Elegant yes, but credit Analog Devices. All I did was solder some IC's. For $699 a person could buy the evaluation board for the ADAU1442 (several years ago I received something comparable for the ADAU1701 for free; it's in the pic above). No assembly required and a lot of powerful software right out of the box -- and no DSP assembly programming needed.I stayed away from this option due to a severe lack of knowledge on coding DSPs. It looks like you have created a very elegant solution to a problem experienced by many.
Actually, when I first started using SigmaDSP ICs and SigmaStudio software (with an ADAU1701), I emailed Sir Siegfried to tell him about it. In addition to active crossovers for speakers, I think the real-time control capability would have been of interest to him; for example, it could be used to conveniently A/B test whether a person can hear distortions due to phase such as is discussed in his Group Delay and Transient Response section (see especially the last two plots in section F). He was polite and emailed me back, which I thought was nice, but he didn't seem overly interested in what the ADAU1701 and SigmStudio has to offer. An oversight by him IMO -- but I should say that his site is hands down, far and away, the best audio resource I've ever encountered on the internet.looks like the evolutionary step for the Linkwitz Pluto's analog filtering replacement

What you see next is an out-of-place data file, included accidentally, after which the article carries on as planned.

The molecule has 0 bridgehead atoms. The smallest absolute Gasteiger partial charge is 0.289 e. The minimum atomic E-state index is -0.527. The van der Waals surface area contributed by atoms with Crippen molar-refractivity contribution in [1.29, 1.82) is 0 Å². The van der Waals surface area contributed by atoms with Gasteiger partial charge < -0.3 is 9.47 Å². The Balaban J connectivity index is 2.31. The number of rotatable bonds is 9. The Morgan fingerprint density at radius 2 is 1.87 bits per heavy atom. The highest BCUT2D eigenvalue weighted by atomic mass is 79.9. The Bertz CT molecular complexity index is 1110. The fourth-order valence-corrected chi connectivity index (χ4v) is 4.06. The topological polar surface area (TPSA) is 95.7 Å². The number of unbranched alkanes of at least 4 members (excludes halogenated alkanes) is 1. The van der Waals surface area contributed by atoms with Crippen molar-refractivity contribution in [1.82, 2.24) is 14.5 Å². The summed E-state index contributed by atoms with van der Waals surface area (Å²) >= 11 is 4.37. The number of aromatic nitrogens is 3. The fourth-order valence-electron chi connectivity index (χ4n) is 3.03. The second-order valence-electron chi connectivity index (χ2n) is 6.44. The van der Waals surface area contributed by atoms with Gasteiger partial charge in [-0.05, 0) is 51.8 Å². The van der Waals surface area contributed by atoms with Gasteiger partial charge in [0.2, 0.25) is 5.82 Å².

I'd be happy to charge a lot of money, but I made neither schematics nor even drawings for this project. The reason is that they're all already available online for free. Just about everything you would need to know is in the links in the bullet points of the "components recipe" I posted above. Take the ADAU1442 for example. The link to its data sheet (a PDF file) is here. Look at figure 64 on page 89, "Self-Boot Application Schematic". The ADAU1442 should work if wired as shown in that figure, except for two misprints that I'm aware of: (1) supposedly, there should be a 10k resistor between pin 21 (CLATCH) and ground (I haven't tried it without); and (2) on the "self-boot switch" at the bottom of the page, "DVDD" should actually read "IOVDD". If a person were unsure of whether I'm right, you could go straight to the source and post in the help section for SigmaDSP's in Analog Devices' help forum here. Now, suppose you didn't know what that three-lead symbol is next to "REGULATOR" in the schematic. Searching "regulator" in the PDF would lead to a nice explanation on page 25: Analog recommends the NJT4030P from ON semiconductor. Google NJT4030P and so on. This, along with looking at the evaluation board schematics for various ICs, has basically been my approach, and after googling a few things I didn't understand, it all ended up working. Another good resource if a person got stumped by something would probably be diyAudio. I don't really go there but I think they build a lot of IC's and would be happy to help. (Relatedly, they might be interested in a build such as this but I posted here b/c I use it for car audio).If I order a ADAU1442, and get a software key, how much would you charge for plans to build my own?